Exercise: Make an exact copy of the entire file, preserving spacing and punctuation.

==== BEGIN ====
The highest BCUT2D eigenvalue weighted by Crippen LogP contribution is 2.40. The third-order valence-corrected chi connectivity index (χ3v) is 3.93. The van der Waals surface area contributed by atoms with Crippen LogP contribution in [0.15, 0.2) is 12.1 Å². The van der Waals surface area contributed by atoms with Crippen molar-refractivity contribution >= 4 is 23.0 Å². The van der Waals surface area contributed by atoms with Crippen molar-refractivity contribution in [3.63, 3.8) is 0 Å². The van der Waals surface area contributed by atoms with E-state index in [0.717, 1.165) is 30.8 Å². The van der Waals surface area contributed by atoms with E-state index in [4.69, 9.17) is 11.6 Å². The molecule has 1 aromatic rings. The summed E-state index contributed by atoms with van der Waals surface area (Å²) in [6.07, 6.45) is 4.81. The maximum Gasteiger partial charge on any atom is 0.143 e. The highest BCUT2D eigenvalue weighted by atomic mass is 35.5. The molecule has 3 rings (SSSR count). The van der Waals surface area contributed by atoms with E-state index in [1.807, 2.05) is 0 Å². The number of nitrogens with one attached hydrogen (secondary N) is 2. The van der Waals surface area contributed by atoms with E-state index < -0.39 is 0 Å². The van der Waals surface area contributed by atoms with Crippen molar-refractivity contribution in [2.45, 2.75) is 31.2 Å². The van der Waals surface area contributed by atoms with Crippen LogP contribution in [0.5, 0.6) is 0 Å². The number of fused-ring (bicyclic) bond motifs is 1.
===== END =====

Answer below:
The highest BCUT2D eigenvalue weighted by Crippen LogP contribution is 2.40. The third-order valence-corrected chi connectivity index (χ3v) is 3.93. The van der Waals surface area contributed by atoms with Crippen LogP contribution in [0.15, 0.2) is 12.1 Å². The van der Waals surface area contributed by atoms with Crippen molar-refractivity contribution >= 4 is 23.0 Å². The van der Waals surface area contributed by atoms with Crippen molar-refractivity contribution in [3.63, 3.8) is 0 Å². The van der Waals surface area contributed by atoms with E-state index in [0.717, 1.165) is 30.8 Å². The van der Waals surface area contributed by atoms with E-state index in [4.69, 9.17) is 11.6 Å². The molecule has 1 aromatic rings. The summed E-state index contributed by atoms with van der Waals surface area (Å²) in [6.07, 6.45) is 4.81. The maximum Gasteiger partial charge on any atom is 0.143 e. The highest BCUT2D eigenvalue weighted by atomic mass is 35.5. The molecule has 3 rings (SSSR count). The van der Waals surface area contributed by atoms with E-state index in [1.807, 2.05) is 0 Å². The number of nitrogens with one attached hydrogen (secondary N) is 2. The van der Waals surface area contributed by atoms with E-state index < -0.39 is 0 Å². The van der Waals surface area contributed by atoms with Crippen molar-refractivity contribution in [2.45, 2.75) is 31.2 Å². The van der Waals surface area contributed by atoms with Crippen LogP contribution in [0.5, 0.6) is 0 Å². The number of fused-ring (bicyclic) bond motifs is 1.